Thomson, the squadron stunt expert told him that it (half-roll) was just the first half of a roll followed by the second half of a loop; the only stunt useful in fighting. If you were going the wrong way, it was the quickest known method of returning in your slipstream."

 

Re the loop (he didn't like looping a Camel)

"But a Camel had to be flown carefully round with exactly the right amount of left rudder, or else it would rear and buck and hang upside down and flop and spin."

 

Re general flight:

"...a Camel had to be held in flying position all the time, and was out of it in a flash. It was nose light, having a rotary engine weighing next to nothing per horse power, and was rigged tail heavy so that you had to be holding her down all the time. Take your hand off the stick and it would rear right up with a terrific jerk and stand on its tail."

 

Re ground strafing (which he hated due to ground anti-ac machine gun fire):

"Unfortunately, they were good machines for ground-strafing. They could dive straight down on anything, and when a few feet off the ground, go straight up again."

 

Re speed:

"...a Camel was a wonderful machine in a scrap. If only it had been fifty per cent faster! There was the rub. A Camel could neither catch anything except by surprise, nor hurry away from an awkward situation, and seldom had the option of accepting or declining combat…You couldn't have everything."

Edited by Jimko

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The camel is a beast of an aeroplane. It was so in real life and, I'm glad to say, display's similar nasty traits in OFF. It is the most exciting kite (IMO) to fly in OFF. What you can do with it in dogfights is truly amazing. But it does take a lot of practice. :smile:

 

A couple of things I would suggest.

 

First off before attempting any sort of manoeuvers get lotsa height. I mean lots, a minimum of 10,000ft is good. Try any manoeuvers and spin and height just disappears. So the more the better. If you have lost height regain it before trying another manoeuvre.

 

It is a tiring aeroplane to fly, due to it's tail heaviness which requires you to maintain forward pressure on the stick at all times. But that lets you loop in an instant, faster than anything else, including the Tripe. So if you get surprised just whack back the stick and you'll loop over onto your opponets tail. But be warned. As the Camel loops its twists to the right (that torque again), so apply some LEFT rudder as you go over. A good way to practice is when looping look out to your right (or left) at 90 degrees and watch your wingtips. It should perform a neat circle. If it does you have applied just the right amount of rudder. If not, then you need to experiment with rudder.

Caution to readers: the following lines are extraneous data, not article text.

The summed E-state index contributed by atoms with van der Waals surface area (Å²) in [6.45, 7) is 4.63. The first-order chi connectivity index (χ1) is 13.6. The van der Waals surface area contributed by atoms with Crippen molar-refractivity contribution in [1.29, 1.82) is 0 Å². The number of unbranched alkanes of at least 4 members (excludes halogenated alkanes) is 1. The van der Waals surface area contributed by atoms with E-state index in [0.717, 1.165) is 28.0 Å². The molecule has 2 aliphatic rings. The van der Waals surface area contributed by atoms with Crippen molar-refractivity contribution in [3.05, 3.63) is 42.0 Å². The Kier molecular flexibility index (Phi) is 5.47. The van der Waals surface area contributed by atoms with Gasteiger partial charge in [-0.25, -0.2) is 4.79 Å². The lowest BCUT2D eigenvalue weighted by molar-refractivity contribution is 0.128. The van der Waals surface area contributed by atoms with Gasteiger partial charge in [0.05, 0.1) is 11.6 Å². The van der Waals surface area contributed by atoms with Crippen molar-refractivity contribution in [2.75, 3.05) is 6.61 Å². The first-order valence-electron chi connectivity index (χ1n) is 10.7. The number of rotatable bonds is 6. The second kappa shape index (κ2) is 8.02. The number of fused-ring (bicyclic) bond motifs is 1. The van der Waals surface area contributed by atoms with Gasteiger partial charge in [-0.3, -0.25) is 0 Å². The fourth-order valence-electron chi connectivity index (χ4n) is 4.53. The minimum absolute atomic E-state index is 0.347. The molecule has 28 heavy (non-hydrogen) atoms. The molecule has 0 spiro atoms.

Personally I don't think it's a good idea to use trim to level out flight. If you forget to negate it you'll find the Camel doesn't peform so well in combat.

 

You can turn faster to the right than any other aeroplane in the game. So that should be your standard avoidance manoeuvre (that and the loop). You can actually - when your skilled enough - turn 270 degrees to the right faster than you can turn 100 degrees to the left. Time it you'll see. :smile: But beware, right turns are very tricky as the nose drops badly and you can enter a spin in the blink of an eye. The trick to maintaining control is to watch how you apply rudder. The normal process in any co-ordinated turn is to apply rudder in the direction of the bank. So right turn right rudder, and once you have banked to around 80 degrees (depending on the aeroplane) the rudder then functions as the elevator - twisting right or left rudder lets you raise to lower the nose during the turn. However because the torque pull to the right is so pronounced in the Camel if you keep right rudder on for too long you corkscrew down into a spin. So you have to reverse rudder ie if turning right switch rudder from right to left) earlier than normal in the bank to counteract torque. Torque and ailerons are still pulling the Camel over to the right, left rudder allows you to keep the nose up to maintain a reasonably level turn, and the elevators let you tighten the turn.

 

It's a different technique for turning left. Because that marvellous torque is ALWAYS pulling right, as you bank left the aeroplane wants to climbs. So bank left and apply at least 3/4 left rudder and keep applying left rudder all through the turn. Depending on how good a joystick you have you may even have to apply full left rudder. Make sure your rudder is calibrated. You know you've mastered turns when you can perform level turns in both directions in the Camel.